Goodhew: Launch of the Carers’ Strategy Action Plan
18 FEBRUARY, 2014
Launch of the Carers’ Strategy Action Plan
E aku rangatira, tēnā koutou katoa. Ka nui te honore ki te mihi ki a koutou.
Thank you Brendan for your introduction.
And special welcome to our guest speakers, young carer Lauren Hitchin and Carers New Zealand CEO Laurie Hilsgen.
I would also like to acknowledge my colleagues the Honourable Chester Borrows, Honourable Michael Woodhouse, Honourable Tariana Turia and Hon Ruth Dyson.
We are here today to mark an important new step in advancing the vision of the Carers’ Strategy and carers’ priorities for immediate action.
Nearly half a million – or about one in ten – New Zealanders are providing care to family members, friends or neighbours living with an injury, disability or physical or mental health condition, or addiction.
At some time in our lives, any one of us may be a carer or need someone close to us to support us with our everyday living.
This often happens unexpectedly, for example as the result of an accident or sudden illness.
Care-giving involves a diverse set of skills and attributes.
It often extends beyond tasks like shopping, cooking and cleaning.
It can involve help with deeply personal needs such as washing and dressing; moving and lifting safely; nutrition and hydration; as well as companionship, advocacy, and emotional support.
I think it is also important to remember that carers are a very diverse group.
They come from all walks of life and vary in age, ethnicity, culture and outlook.
Many people view their caring role as a normal part of life and don’t identify themselves as “carers”.
The ageing population means more carers are needed.
The number of New Zealanders aged over 65 is projected to double in the next 20 years to around 1.2 million.
This means the number of New Zealanders who are going to need care will rise as our life expectancy increases.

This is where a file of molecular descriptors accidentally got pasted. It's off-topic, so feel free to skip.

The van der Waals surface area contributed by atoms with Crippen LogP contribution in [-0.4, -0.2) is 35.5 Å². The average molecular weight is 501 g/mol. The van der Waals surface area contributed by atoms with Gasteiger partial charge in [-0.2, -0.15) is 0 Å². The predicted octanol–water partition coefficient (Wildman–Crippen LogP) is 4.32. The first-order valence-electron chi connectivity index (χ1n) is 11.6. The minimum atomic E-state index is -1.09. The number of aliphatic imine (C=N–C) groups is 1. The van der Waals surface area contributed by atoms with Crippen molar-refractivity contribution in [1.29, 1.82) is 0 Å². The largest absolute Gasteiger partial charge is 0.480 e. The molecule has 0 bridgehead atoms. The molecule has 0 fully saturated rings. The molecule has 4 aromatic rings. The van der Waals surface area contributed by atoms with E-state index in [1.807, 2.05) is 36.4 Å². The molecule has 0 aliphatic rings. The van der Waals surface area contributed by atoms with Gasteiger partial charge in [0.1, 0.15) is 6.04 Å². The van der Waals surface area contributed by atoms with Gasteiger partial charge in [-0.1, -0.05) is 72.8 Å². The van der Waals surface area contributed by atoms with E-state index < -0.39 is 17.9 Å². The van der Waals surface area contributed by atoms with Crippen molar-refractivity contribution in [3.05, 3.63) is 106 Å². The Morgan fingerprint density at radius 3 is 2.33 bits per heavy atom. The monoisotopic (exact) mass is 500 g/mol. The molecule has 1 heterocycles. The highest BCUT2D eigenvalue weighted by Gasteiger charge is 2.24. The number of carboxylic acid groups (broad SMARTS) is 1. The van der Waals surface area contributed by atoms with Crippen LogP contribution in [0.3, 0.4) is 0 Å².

Most of us are happiest if we can stay independent into our later years, in our own homes, connected to our families and communities – and this government is committed to supporting people to stay at home if they choose.
But, that means a greater demand for carers, and it is likely to be family, whānau and aiga carers who step up to fill that role.
Many young people are carers.
Right now, about ten per cent of school-aged children are carers assisting someone in their household or extended family, on top of their studies.
This could have a big impact on their ability to get a good education, and a job.
Additionally, mid-life carers of older people and older people caring for their partner, or each other, are the fastest growing population of carers in New Zealand: these groups of carers face their own financial, health and life-stage challenges.
Caring has its rewards and challenges.
It can be immensely satisfying to know that you are having a positive impact on someone else’s life.
However, we also know that taking on a caring role can also become heavy cross to bear.
I know sometimes a carer’s own health can suffer, especially when their caring role comes on top of everything else they need to manage – a job, a family, even getting an education.
Many people are isolated in their caring role and can get really exhausted – they need help to manage that.
They need time to look after themselves – they need to be able to take a break, and (like the rest of us) have some personal time, and maintain important personal and social networks.
Caring may also affect one’s ability to stay in, return to, or join paid work – which of course influences a person’s financial situation.
Some carers estimate they spend more than 40 hours - more than a working week – in a caring role.
That’s often on top of the carer’s paid job.
We want to improve this situation for our New Zealand carers.
So how do we care for the carers?
I am pleased to be able to launch the New Zealand Carers’ Strategy Action Plan for 2014 to 2018.
The vision of the Carers’ Strategy is that New Zealand is a society that values people who support others in their everyday living.
The Action Plan sets out what we are going to do to work towards that vision over the next five years.
Carers tell us that the best way to demonstrate that we value their contribution is by offering meaningful, practical support to assist them in their caring role.
Carers also remind us that we need to acknowledge their various roles.
Carers are people first, with other roles too – within the family, extended family and whānau; within the neighbourhood and community; and within the paid and unpaid workforce.
Already, the lead agencies for the Carers’ Strategy (MSD, Health, MBIE and ACC) have identified some priority actions and milestones for 2014 from this Action Plan.